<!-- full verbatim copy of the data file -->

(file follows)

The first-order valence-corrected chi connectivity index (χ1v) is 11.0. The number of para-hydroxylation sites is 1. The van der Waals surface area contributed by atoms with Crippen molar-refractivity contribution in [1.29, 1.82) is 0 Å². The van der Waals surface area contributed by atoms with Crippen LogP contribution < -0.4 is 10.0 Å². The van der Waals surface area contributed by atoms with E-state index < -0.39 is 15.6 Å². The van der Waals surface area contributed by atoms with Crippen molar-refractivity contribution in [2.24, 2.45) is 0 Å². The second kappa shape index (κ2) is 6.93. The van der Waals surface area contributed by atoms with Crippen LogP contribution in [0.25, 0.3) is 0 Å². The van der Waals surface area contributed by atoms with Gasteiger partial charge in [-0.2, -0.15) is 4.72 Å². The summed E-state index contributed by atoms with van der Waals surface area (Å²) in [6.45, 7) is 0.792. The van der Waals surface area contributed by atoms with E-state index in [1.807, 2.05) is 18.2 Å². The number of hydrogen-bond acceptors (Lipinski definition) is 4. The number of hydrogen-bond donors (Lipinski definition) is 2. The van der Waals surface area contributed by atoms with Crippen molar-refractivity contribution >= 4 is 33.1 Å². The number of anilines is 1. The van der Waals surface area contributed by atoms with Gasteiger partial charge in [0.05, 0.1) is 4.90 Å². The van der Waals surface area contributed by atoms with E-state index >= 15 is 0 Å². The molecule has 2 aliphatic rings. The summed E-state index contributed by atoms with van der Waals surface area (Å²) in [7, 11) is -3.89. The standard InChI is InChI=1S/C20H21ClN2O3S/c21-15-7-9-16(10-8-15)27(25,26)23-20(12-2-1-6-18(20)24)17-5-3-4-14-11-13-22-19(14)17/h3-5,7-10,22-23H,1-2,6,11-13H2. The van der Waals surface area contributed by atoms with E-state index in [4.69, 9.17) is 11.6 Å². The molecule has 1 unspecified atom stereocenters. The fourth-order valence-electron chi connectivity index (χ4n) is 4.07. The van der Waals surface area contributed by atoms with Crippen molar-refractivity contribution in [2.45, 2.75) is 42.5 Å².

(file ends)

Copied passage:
The first-order valence-corrected chi connectivity index (χ1v) is 11.0. The number of para-hydroxylation sites is 1. The van der Waals surface area contributed by atoms with Crippen molar-refractivity contribution in [1.29, 1.82) is 0 Å². The van der Waals surface area contributed by atoms with Crippen LogP contribution < -0.4 is 10.0 Å². The van der Waals surface area contributed by atoms with E-state index < -0.39 is 15.6 Å². The van der Waals surface area contributed by atoms with Crippen molar-refractivity contribution in [2.24, 2.45) is 0 Å². The second kappa shape index (κ2) is 6.93. The van der Waals surface area contributed by atoms with Crippen LogP contribution in [0.25, 0.3) is 0 Å². The van der Waals surface area contributed by atoms with Gasteiger partial charge in [-0.2, -0.15) is 4.72 Å². The summed E-state index contributed by atoms with van der Waals surface area (Å²) in [6.45, 7) is 0.792. The van der Waals surface area contributed by atoms with E-state index in [1.807, 2.05) is 18.2 Å². The number of hydrogen-bond acceptors (Lipinski definition) is 4. The number of hydrogen-bond donors (Lipinski definition) is 2. The van der Waals surface area contributed by atoms with Crippen molar-refractivity contribution >= 4 is 33.1 Å². The number of anilines is 1. The van der Waals surface area contributed by atoms with Gasteiger partial charge in [0.05, 0.1) is 4.90 Å². The van der Waals surface area contributed by atoms with E-state index >= 15 is 0 Å². The molecule has 2 aliphatic rings. The summed E-state index contributed by atoms with van der Waals surface area (Å²) in [7, 11) is -3.89. The standard InChI is InChI=1S/C20H21ClN2O3S/c21-15-7-9-16(10-8-15)27(25,26)23-20(12-2-1-6-18(20)24)17-5-3-4-14-11-13-22-19(14)17/h3-5,7-10,22-23H,1-2,6,11-13H2. The van der Waals surface area contributed by atoms with E-state index in [4.69, 9.17) is 11.6 Å². The molecule has 1 unspecified atom stereocenters. The fourth-order valence-electron chi connectivity index (χ4n) is 4.07. The van der Waals surface area contributed by atoms with Crippen molar-refractivity contribution in [2.45, 2.75) is 42.5 Å².